9. I’m learning to sing a a numbers song for the Chinese New Year only I’m rubbish! Perhaps I should sing it to the waiters next time I go to a Chinese restauarant. I don’t think they will think I’m cute like tadpole, more likely that I’m a bit of a fruit loop.

    Comment by Hungry Hippo — January 26, 2008 @ 12:25 pm

  10. Sounds like that Clemantine tune is pretty ubiquitous!

    Comment by Maalie — January 26, 2008 @ 1:02 pm

  11. So did Tadpole take your advice to say some Chinese words to her classmate? If so, how did it go?

    Comment by Caitlin — January 26, 2008 @ 2:08 pm

  12. Encore! encore!

    Comment by May — January 26, 2008 @ 2:54 pm

  13. How fabulous! My Chinese is restricted to hello, thank you and, for random value, innocent cabbage. My husband can speak rather more, which was very welcome when we were travelling in China last year. My own failure to pick up more than three words means that I am *very* impressed with Tadpole’s linguistic ability!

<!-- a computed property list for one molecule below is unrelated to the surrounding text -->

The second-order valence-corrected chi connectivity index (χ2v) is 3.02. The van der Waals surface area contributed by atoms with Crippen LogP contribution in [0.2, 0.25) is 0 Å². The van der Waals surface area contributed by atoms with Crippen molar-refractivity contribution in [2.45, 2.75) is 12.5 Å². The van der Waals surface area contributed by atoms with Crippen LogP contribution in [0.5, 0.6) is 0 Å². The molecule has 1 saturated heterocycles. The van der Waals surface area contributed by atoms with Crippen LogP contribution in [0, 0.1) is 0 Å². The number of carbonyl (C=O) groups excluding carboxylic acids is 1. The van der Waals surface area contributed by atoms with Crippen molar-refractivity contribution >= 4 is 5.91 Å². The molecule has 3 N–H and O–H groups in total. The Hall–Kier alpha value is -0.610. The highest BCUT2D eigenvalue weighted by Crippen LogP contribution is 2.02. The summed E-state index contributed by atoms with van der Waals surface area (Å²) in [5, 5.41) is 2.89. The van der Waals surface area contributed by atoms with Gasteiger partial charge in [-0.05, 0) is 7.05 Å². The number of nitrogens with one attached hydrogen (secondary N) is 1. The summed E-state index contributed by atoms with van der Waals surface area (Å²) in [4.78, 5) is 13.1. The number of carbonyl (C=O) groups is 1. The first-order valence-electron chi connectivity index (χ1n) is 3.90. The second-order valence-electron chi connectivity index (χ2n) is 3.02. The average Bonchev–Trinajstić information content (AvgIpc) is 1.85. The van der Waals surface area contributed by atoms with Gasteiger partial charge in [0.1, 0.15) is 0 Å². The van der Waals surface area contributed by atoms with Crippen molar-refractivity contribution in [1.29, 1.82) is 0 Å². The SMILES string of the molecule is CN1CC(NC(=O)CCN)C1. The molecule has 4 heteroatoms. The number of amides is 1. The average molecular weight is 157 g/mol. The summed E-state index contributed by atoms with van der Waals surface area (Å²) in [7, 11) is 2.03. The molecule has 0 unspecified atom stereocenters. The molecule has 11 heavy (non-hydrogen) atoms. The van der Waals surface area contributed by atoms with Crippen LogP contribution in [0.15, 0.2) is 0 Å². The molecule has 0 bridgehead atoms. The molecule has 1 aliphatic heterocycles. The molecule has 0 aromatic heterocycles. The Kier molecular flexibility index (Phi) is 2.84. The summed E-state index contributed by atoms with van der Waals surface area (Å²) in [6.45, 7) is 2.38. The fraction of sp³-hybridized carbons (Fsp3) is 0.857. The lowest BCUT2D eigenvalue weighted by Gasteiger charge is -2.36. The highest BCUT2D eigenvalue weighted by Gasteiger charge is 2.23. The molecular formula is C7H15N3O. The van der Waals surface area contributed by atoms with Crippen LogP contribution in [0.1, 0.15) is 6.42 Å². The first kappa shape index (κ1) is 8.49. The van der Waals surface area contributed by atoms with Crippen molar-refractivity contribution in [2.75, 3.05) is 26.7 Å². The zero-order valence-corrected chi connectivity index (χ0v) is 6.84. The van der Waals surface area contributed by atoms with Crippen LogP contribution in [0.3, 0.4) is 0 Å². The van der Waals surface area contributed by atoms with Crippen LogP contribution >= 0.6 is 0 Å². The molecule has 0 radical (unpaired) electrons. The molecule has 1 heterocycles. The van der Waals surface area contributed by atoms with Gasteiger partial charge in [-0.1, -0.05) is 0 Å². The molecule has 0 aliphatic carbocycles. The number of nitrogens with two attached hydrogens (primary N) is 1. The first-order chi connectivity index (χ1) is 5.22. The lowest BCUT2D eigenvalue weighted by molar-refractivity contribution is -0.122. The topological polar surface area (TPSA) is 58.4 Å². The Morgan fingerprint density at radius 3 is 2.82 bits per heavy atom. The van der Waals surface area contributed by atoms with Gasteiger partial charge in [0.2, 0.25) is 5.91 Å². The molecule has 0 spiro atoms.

Comment by Passementerie — January 26, 2008 @ 3:21 pm

  14. What a beautiful voice and very, very sweet. I bet her classmates would love to sing along with her especially the one about friends. How clever to learn French, English and Chinese!

    Comment by Smov — January 26, 2008 @ 3:56 pm

  15. I know one phrase:

    Whoa Boo Jure Dow!

    Phonetic (for me) spelling. I don’t know.

    Comment by clarissa — January 26, 2008 @ 4:09 pm

  16. She’s so cute!! I second Caitlin, did Tadpole take your advice?

    Comment by Victoria — January 26, 2008 @ 4:33 pm

  17. Tadpole is so cute!
    I used to live in China, I know these songs, and she sings them very well!